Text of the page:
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up and a fourth one picked up in the same way. The four are then tossed up and caught, the fifth stone being picked up while they are in the air.
Fifth round. One stone is placed on the back of the outstretched hand. It is then tossed up and another is picked up before it is caught in the palm. While this is held in the palm, the other is tossed up from the back of the hand and a third one picked up, the falling stone being caught in the same palm. This is repeated with the other stones, those previously picked up being retained in the hand.
A variant is played by tossing up a marble each time instead of one of the stones, and catching it after its rebound from the stone pavement. This use of the marble resembles the northern practice, but of course cannot have been the original mode of playing the game.
I did not learn the Arab or Indian game.
POL-KURU KELIYA, 'The Coconut-pins Game.'
This is the game called Spelicans in England, into which country it was imported from Holland, according to Skeat's Etymological Dictionary. The Dutch may have learnt it in India, where it is well known. The thin splinters or 'spells' of ivory or bone with which it is sometimes played are carved in the form of various Eastern weapons-swords, bows, arrows, spears, as well as saws, trumpets, and some ancient military standards. These are dropped on a table in a promis
!pelis! chous heap, crossing each other as much as possible, and are
removed one by one by means of a small ivory hook, the aim of each player being to take out as many as possible without the slightest movement of the others, which disqualifies the player for that turn.
The Sinhalese game is played in exactly the same manner. As the name implies, short lengths of the rib of the side leaf of the coconut, 6 or 7 inches long, thinned down and well smoothed, are used instead of splinters of bone or ivory. Their number varies. One set made for me numbers about 120, but I was informed that a full set should number 240 or 300, although so many are not often employed. On every tenth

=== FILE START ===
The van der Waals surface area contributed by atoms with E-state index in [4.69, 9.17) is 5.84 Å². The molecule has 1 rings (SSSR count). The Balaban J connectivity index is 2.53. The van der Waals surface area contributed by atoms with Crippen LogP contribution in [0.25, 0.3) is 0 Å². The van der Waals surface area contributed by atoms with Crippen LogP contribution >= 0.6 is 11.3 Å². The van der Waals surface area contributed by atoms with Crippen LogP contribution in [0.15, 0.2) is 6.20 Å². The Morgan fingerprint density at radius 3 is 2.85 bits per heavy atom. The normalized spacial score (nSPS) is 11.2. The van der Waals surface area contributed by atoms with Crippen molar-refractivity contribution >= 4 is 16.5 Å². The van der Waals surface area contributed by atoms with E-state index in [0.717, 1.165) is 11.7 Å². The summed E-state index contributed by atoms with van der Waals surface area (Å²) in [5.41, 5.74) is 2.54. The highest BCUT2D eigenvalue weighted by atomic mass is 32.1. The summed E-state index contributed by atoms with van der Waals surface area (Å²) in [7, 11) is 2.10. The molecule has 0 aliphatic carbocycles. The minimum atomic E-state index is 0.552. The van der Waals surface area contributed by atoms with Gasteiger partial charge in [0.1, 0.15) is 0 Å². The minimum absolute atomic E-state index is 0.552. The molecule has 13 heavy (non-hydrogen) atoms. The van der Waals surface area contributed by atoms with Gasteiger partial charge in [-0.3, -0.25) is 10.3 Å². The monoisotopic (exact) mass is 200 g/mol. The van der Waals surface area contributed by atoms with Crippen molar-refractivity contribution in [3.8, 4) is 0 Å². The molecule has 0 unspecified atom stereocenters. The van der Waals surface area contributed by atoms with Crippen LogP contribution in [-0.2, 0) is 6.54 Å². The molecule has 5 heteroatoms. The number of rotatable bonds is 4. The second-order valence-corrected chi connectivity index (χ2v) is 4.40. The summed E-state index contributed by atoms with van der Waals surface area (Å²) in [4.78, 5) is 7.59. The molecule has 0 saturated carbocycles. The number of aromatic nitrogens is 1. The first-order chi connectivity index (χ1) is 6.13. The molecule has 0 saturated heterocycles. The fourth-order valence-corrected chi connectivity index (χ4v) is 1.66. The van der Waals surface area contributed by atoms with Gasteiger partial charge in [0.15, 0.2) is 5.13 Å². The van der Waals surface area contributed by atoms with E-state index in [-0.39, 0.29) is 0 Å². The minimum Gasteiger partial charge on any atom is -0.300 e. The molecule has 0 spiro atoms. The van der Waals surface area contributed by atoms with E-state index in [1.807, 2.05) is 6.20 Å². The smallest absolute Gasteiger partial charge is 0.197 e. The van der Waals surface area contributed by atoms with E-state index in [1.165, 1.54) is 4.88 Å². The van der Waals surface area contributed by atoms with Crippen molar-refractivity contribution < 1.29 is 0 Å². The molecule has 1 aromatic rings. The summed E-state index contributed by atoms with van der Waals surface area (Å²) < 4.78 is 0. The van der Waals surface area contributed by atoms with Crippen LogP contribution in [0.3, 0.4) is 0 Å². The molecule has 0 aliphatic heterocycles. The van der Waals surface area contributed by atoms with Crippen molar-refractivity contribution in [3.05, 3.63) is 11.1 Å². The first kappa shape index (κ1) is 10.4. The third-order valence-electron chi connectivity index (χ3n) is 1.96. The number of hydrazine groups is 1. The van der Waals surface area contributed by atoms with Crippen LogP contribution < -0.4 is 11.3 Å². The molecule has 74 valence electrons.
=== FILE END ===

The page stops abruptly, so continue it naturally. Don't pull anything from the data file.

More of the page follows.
stick notches are cut on one edge according to the number of tens, one at the tenth stick, two at the twentieth, and so on. For drawing out the sticks a small hook is cut at the end of one of them, or the end is bent sharply round for the purpose. The turn to draw out the sticks passes round the players consecutively to the right, each one stopping when some movement is observed among the other sticks. When a stick is once touched by the hook, even by accident, the player must draw out that one, or attempt to do it.
The game ends when all the sticks have been drawn out; and the winner is the player who can count the highest score. In this, one is counted for each notch on the sticks drawn out by the player, as well as for each unnotched stick. The aim of the players is therefore to acquire the sticks with the highest numbers of notches.
NERENCHI KELIYA, written 'Niranchy' by Ludovisi.1 The meaning appears to be connected
with the Tamil verb nirei, 'to fill up,' or 'become full,' and āṇsi (pronounced anchi), 'play.'
FIG. 245. Nerenchi
This is undoubtedly a very ancient game, the age of which is unknown. Perhaps the earliest evidence of it in Ceylon occurs at Mihintale, where two diagrams for playing it, called Nerenchi-peta, were cut on the great flight of steps, thirty feet wide, for ascending the lower part of the hill, by the masons who laid them. I have not met with any record of the construction of these steps. Tennent states that the monks at Mihintale informed him that the work is attributed to Mahādāṭhika Mahā-Nāga (9–21 A.D.). Forbes says the same. In the much worn inscription left by a King Nāga on a vertical rock near the Aet dagaba, on the crest of the hill,
1. The Sports and Games of the Sinhalese,' by L. Ludovisi. (Journal of the Ceylon Branch of the Royal Asiatic Society for 1873, p. 17.) 2 Ceylon, 2nd ed., Vol. ii, p. 606, foot-note.
already mentioned in the account of that structure, the reference to the gift of the steps at the dagaba may be taken to prove that the much more needed flight at the lower part of the hill was already built by 245 A.D. In that case the most probable time for their construction was during the second century or at the beginning of the first century A.D., when extensive works were undertaken there.
Two other diagrams cut on a rock near the Lankārāma dāgaba are illustrated by Mr. Bell; near them are some letters in 'rock character,' but whether pre-Christian or later Mr. Bell does not state.1 One diagram which measures 8 inches by 7 inches, is of the usual form; the other consists of two crosses, one vertical and one oblique, inside an oblong measuring 51 inches by 5 inches.
A similar design to the illustration, 15 inches square, is also cut on one of the great slabs which roofed part of the temple begun by Rameses I (1400-1366, B.C.) and completed by Seti I (1366–1333 B.C.) at Kūrna, in Upper Egypt, on the western side of the Nile valley. Many other designs, which are illustrated in connection with the next chapter (Fig. 273), are on the same roof, and three of them certainly were incised before the stones were finally laid, since in trimming the edges of the slabs on which they occur so as to make them fit against the adjoining ones, the masons cut away part of these diagrams.